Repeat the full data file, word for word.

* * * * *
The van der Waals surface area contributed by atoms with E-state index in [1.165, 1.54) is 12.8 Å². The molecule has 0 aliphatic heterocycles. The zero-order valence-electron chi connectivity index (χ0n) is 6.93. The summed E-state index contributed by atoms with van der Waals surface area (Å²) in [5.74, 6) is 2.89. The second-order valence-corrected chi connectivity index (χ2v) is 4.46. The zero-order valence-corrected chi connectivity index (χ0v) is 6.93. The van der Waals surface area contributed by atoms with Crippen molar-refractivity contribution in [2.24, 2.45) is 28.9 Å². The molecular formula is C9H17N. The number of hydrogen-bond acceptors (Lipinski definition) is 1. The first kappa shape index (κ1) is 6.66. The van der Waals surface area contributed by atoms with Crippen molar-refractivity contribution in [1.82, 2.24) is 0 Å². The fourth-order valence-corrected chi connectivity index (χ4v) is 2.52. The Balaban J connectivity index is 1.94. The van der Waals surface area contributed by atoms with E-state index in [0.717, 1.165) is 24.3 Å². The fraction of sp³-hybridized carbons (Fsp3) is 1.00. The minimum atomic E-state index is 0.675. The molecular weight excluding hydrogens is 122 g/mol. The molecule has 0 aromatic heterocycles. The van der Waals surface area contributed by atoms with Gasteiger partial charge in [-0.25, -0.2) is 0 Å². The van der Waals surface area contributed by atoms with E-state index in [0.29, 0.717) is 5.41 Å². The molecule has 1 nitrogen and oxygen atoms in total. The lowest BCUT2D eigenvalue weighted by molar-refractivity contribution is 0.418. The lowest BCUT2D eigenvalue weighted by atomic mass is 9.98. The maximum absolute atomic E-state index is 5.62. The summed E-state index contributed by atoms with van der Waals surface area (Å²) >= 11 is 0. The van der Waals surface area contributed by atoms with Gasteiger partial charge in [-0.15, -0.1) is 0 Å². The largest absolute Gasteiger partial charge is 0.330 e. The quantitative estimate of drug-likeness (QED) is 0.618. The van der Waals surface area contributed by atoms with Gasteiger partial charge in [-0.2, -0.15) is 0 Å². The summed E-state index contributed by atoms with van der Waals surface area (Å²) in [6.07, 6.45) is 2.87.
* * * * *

The van der Waals surface area contributed by atoms with E-state index in [1.165, 1.54) is 12.8 Å². The molecule has 0 aliphatic heterocycles. The zero-order valence-electron chi connectivity index (χ0n) is 6.93. The summed E-state index contributed by atoms with van der Waals surface area (Å²) in [5.74, 6) is 2.89. The second-order valence-corrected chi connectivity index (χ2v) is 4.46. The zero-order valence-corrected chi connectivity index (χ0v) is 6.93. The van der Waals surface area contributed by atoms with Crippen molar-refractivity contribution in [2.24, 2.45) is 28.9 Å². The molecular formula is C9H17N. The number of hydrogen-bond acceptors (Lipinski definition) is 1. The first kappa shape index (κ1) is 6.66. The van der Waals surface area contributed by atoms with Crippen molar-refractivity contribution in [1.82, 2.24) is 0 Å². The fourth-order valence-corrected chi connectivity index (χ4v) is 2.52. The Balaban J connectivity index is 1.94. The van der Waals surface area contributed by atoms with E-state index in [0.717, 1.165) is 24.3 Å². The fraction of sp³-hybridized carbons (Fsp3) is 1.00. The minimum atomic E-state index is 0.675. The molecular weight excluding hydrogens is 122 g/mol. The molecule has 0 aromatic heterocycles. The van der Waals surface area contributed by atoms with Gasteiger partial charge in [-0.25, -0.2) is 0 Å². The van der Waals surface area contributed by atoms with E-state index in [0.29, 0.717) is 5.41 Å². The molecule has 1 nitrogen and oxygen atoms in total. The lowest BCUT2D eigenvalue weighted by molar-refractivity contribution is 0.418. The lowest BCUT2D eigenvalue weighted by atomic mass is 9.98. The maximum absolute atomic E-state index is 5.62. The summed E-state index contributed by atoms with van der Waals surface area (Å²) >= 11 is 0. The van der Waals surface area contributed by atoms with Gasteiger partial charge in [-0.15, -0.1) is 0 Å². The largest absolute Gasteiger partial charge is 0.330 e. The quantitative estimate of drug-likeness (QED) is 0.618. The van der Waals surface area contributed by atoms with Gasteiger partial charge in [-0.2, -0.15) is 0 Å². The summed E-state index contributed by atoms with van der Waals surface area (Å²) in [6.07, 6.45) is 2.87.